Genomic surveillance is one of many shortcomings plaguing the disease-surveillance system over which the C.D.C. presides. Those shortcomings have been invisible to anyone not working in the field, because at first blush the system makes sense. Public-health emergencies that are identified at the local level are reported up to state health departments and then, when necessary, passed on to the C.D.C., where officials analyze the information, issue guidelines and coordinate federal response efforts. There’s a special system for the 120 or so “notifiable diseases” — like Lyme disease and hepatitis — which everyone agrees are serious enough to warrant immediate action, and another for “syndromic surveillance,” in which epidemiologists can search real-time emergency-room data for symptoms of concern. But beneath that broad structure, chaos often reigns.
The system itself is deeply disjointed, and the technology that underpins it is less sophisticated than that found in many American households. State health departments are not connected to one another in any meaningful way, nor are hospitals, clinics, laboratories and local health agencies. The C.D.C. maintains more than 100 separate disease-specific computer systems (a byproduct of the agency’s funding silos), and many of those can’t interface with one another. Crucial data is often shepherded from health care facilities to health departments through a tortured process that can involve handwritten notes, manual spreadsheets, fax machines and snail mail. It’s not uncommon for basic information like race, ethnicity, age or address to be missing from clinical reports. It’s also not uncommon for those reports to languish at the state or local level without ever making their way to federal officials. Even the most serious diseases, which are supposed to be logged within 24 hours of detection and reported to the C.D.C. in a timely way, are not necessarily sent up that chain in any systematic manner. “It depends on the jurisdiction,” Janet Hamilton, executive director of the Council for State and Territorial Epidemiologists, told me recently. “Some regions have robust public health departments and good reporting records, and others don’t.”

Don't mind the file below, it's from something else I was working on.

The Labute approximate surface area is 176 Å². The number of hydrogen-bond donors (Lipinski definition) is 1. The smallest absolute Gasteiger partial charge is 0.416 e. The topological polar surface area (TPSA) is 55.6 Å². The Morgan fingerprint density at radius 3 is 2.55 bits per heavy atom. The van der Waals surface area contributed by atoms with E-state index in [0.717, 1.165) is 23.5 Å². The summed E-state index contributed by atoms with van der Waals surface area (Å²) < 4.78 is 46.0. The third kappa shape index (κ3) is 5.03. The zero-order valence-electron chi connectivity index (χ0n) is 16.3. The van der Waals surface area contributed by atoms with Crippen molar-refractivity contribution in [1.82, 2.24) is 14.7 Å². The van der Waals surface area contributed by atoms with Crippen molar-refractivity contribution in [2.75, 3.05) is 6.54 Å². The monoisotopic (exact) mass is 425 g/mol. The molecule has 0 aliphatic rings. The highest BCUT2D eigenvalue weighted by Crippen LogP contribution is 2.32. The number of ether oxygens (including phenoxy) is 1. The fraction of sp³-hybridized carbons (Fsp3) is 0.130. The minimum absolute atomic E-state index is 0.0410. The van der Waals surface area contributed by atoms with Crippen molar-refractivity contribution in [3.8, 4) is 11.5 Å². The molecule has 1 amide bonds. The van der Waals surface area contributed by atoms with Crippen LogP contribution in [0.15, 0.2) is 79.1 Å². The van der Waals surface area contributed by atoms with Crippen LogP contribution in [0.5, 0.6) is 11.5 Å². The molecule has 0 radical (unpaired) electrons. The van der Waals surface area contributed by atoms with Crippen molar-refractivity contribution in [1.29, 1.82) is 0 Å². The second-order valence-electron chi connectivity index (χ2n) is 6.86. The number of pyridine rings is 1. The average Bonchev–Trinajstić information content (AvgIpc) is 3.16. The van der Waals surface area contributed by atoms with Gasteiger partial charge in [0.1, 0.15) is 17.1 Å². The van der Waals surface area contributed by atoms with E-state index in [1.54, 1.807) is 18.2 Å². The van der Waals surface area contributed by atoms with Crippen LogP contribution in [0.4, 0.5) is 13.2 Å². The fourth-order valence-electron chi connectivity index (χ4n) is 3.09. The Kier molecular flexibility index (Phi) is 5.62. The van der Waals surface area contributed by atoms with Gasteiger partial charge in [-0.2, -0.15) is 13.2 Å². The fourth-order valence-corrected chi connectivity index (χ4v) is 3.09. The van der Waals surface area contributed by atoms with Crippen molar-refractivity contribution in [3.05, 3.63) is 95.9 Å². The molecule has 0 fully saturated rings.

Disease monitoring is also hampered by the uneven patchwork of surveillance programs across the country and the need to negotiate data sharing and other agreements separately with each state. Antibiotic resistance, respiratory infections and other pathogens are tracked robustly in some areas and very poorly or not at all in others (respiratory infections, for example, are more heavily monitored in the Four Corners region than in other places), in part because the agency does not have the ability, or authority, to get all the data it needs from every community. Hanage likens the entire apparatus to a Rube Goldberg machine. “There’s no central anything,” he says. “Random patchwork collaborations were initiated and transformed and now have an outsize impact on our understanding of public health. That’s not to criticize the people who made those things, because the alternative might have been nothing. But the result is something with no rational plan behind it.”